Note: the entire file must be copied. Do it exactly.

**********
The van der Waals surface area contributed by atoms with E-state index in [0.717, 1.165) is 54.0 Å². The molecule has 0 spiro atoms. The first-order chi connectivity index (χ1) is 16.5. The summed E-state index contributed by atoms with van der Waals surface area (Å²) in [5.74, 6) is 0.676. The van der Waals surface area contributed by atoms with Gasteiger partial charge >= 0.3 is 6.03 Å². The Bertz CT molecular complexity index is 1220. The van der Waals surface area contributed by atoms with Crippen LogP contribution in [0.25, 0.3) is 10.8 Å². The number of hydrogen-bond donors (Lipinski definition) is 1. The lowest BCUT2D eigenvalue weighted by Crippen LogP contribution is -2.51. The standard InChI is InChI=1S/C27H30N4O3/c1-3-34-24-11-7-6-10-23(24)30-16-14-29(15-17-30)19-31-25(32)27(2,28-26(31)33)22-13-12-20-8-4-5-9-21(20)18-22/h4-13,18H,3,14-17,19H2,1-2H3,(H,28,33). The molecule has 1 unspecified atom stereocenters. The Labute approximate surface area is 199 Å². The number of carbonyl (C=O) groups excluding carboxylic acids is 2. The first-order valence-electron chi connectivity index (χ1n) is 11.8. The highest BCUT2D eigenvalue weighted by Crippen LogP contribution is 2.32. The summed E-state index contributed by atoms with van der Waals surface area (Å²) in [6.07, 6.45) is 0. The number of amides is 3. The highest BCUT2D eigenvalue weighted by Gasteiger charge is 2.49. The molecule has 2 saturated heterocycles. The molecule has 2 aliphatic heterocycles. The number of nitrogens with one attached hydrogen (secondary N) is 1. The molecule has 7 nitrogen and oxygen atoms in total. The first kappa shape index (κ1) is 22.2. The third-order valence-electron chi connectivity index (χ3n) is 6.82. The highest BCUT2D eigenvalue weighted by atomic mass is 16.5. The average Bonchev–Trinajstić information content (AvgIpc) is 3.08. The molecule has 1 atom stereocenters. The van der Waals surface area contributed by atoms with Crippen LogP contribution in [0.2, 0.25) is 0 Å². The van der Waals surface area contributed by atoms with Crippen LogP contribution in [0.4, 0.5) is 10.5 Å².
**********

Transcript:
The van der Waals surface area contributed by atoms with E-state index in [0.717, 1.165) is 54.0 Å². The molecule has 0 spiro atoms. The first-order chi connectivity index (χ1) is 16.5. The summed E-state index contributed by atoms with van der Waals surface area (Å²) in [5.74, 6) is 0.676. The van der Waals surface area contributed by atoms with Gasteiger partial charge >= 0.3 is 6.03 Å². The Bertz CT molecular complexity index is 1220. The van der Waals surface area contributed by atoms with Crippen LogP contribution in [0.25, 0.3) is 10.8 Å². The number of hydrogen-bond donors (Lipinski definition) is 1. The lowest BCUT2D eigenvalue weighted by Crippen LogP contribution is -2.51. The standard InChI is InChI=1S/C27H30N4O3/c1-3-34-24-11-7-6-10-23(24)30-16-14-29(15-17-30)19-31-25(32)27(2,28-26(31)33)22-13-12-20-8-4-5-9-21(20)18-22/h4-13,18H,3,14-17,19H2,1-2H3,(H,28,33). The molecule has 1 unspecified atom stereocenters. The Labute approximate surface area is 199 Å². The number of carbonyl (C=O) groups excluding carboxylic acids is 2. The first-order valence-electron chi connectivity index (χ1n) is 11.8. The highest BCUT2D eigenvalue weighted by Crippen LogP contribution is 2.32. The summed E-state index contributed by atoms with van der Waals surface area (Å²) in [6.07, 6.45) is 0. The number of amides is 3. The highest BCUT2D eigenvalue weighted by Gasteiger charge is 2.49. The molecule has 2 saturated heterocycles. The molecule has 2 aliphatic heterocycles. The number of nitrogens with one attached hydrogen (secondary N) is 1. The molecule has 7 nitrogen and oxygen atoms in total. The first kappa shape index (κ1) is 22.2. The third-order valence-electron chi connectivity index (χ3n) is 6.82. The highest BCUT2D eigenvalue weighted by atomic mass is 16.5. The average Bonchev–Trinajstić information content (AvgIpc) is 3.08. The molecule has 1 atom stereocenters. The van der Waals surface area contributed by atoms with Crippen LogP contribution in [0.2, 0.25) is 0 Å². The van der Waals surface area contributed by atoms with Crippen LogP contribution in [0.4, 0.5) is 10.5 Å².